European Regulators Issue AML/CTF Guidance
by Jason Gorringe, Lowtax.net, London
11 December, 2017
The European Union recently issued anti-money laundering and countering the financing of terrorism (AML/CFT) guidance for credit and financial institutions.
The guidance, in the form of draft regulatory technical standards, was jointly issued by the European Banking Authority, the European Insurance and Occupational Pensions Authority, and the European Securities and Markets Authority.
The guidance deals with the management of risk at group level where credit and financial institutions have branches or majority-owned subsidiaries based in third countries whose laws do not permit the application of group-wide AML/CFT policies and procedures.
In such cases, credit and financial institutions are required to take effective steps to manage the resultant risk, including obtaining consent from customers to overcome restrictions on the ability to share and process customer data, and carrying out enhanced reviews to ensure branches and majority-owned subsidiaries are able to adequately assess and manage risk.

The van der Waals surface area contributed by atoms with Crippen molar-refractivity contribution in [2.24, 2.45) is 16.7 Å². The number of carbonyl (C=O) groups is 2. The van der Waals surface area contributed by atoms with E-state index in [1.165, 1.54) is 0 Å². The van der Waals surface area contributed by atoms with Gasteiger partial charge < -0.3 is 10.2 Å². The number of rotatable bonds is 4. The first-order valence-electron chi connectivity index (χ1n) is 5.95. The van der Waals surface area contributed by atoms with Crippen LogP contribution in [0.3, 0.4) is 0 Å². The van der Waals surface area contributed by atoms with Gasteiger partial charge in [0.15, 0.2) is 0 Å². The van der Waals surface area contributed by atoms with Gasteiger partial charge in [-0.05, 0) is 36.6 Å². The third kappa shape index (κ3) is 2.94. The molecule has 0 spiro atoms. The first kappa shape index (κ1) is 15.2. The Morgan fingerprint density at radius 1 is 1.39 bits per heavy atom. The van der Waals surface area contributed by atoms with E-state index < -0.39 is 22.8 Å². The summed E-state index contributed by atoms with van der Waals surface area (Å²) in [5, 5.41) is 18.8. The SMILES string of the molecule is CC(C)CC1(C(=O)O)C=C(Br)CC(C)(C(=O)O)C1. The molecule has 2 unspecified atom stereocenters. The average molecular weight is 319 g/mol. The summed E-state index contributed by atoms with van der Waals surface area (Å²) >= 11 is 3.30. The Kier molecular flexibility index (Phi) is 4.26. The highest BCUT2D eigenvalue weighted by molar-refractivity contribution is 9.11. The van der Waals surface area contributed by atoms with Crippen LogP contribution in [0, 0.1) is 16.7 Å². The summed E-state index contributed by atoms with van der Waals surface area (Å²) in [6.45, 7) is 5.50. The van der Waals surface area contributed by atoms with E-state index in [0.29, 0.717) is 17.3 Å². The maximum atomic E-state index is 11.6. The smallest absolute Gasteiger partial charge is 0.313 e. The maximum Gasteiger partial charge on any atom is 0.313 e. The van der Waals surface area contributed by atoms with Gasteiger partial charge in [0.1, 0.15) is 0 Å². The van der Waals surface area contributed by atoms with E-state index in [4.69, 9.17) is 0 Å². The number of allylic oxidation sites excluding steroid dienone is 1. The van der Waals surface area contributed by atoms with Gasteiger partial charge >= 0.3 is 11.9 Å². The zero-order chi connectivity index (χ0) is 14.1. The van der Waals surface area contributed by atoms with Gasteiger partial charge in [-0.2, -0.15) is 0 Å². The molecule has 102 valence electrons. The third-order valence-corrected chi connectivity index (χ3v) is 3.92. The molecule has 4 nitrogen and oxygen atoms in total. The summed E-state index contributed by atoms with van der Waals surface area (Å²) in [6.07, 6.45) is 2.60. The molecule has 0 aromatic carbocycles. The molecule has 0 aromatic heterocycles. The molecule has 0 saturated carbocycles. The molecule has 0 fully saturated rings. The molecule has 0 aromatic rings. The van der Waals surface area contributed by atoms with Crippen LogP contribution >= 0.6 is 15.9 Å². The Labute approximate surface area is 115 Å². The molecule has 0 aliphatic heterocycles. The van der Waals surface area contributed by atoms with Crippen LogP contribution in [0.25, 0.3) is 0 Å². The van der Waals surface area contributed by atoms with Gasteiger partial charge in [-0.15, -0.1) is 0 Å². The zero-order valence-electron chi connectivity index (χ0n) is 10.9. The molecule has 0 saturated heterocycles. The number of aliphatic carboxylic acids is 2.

In exceptional cases where, after taking all possible steps, money laundering and terrorist financing risk cannot be mitigated effectively, credit and financial institutions will have to require their branch or majority-owned subsidiary to terminate the business relationship, or decline to carry out the occasional transaction, or close down some or all of their operations in the third country.
The guidance is part of the EU's wider work fostering a common approach to AML/CFT, and is intended to contribute to creating a level playing field across the EU's financial sector.
The new guidance will be of particular relevance to offshore financial centers and Caribbean territories currently seeking to respond and adapt to the drop in correspondent banking relationships as a result of "derisking" – that is, international banks terminating ties with territories seen as being a higher risk, given ever increasing international regulatory standards and penalties. Caribbean territories have called on international organizations to help them in this respect, saying the issue had reached crisis level for their economies last year.
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